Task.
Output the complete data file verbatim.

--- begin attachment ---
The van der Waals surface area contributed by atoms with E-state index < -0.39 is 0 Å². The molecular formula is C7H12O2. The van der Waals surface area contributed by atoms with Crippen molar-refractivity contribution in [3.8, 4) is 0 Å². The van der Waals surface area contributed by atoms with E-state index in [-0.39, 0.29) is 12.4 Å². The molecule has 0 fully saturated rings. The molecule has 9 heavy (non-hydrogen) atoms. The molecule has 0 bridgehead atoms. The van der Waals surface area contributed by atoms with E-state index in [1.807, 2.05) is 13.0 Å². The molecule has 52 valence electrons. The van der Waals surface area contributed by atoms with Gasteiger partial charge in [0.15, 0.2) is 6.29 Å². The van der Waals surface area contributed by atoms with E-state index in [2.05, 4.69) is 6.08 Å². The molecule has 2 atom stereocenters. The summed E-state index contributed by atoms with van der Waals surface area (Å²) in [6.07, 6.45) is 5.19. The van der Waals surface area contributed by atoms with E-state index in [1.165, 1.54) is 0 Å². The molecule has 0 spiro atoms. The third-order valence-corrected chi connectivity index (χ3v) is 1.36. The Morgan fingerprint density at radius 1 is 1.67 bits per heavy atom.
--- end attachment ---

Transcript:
The van der Waals surface area contributed by atoms with E-state index < -0.39 is 0 Å². The molecular formula is C7H12O2. The van der Waals surface area contributed by atoms with Crippen molar-refractivity contribution in [3.8, 4) is 0 Å². The van der Waals surface area contributed by atoms with E-state index in [-0.39, 0.29) is 12.4 Å². The molecule has 0 fully saturated rings. The molecule has 9 heavy (non-hydrogen) atoms. The molecule has 0 bridgehead atoms. The van der Waals surface area contributed by atoms with E-state index in [1.807, 2.05) is 13.0 Å². The molecule has 52 valence electrons. The van der Waals surface area contributed by atoms with Gasteiger partial charge in [0.15, 0.2) is 6.29 Å². The van der Waals surface area contributed by atoms with E-state index in [2.05, 4.69) is 6.08 Å². The molecule has 2 atom stereocenters. The summed E-state index contributed by atoms with van der Waals surface area (Å²) in [6.07, 6.45) is 5.19. The van der Waals surface area contributed by atoms with E-state index in [1.165, 1.54) is 0 Å². The molecule has 0 spiro atoms. The third-order valence-corrected chi connectivity index (χ3v) is 1.36. The Morgan fingerprint density at radius 1 is 1.67 bits per heavy atom.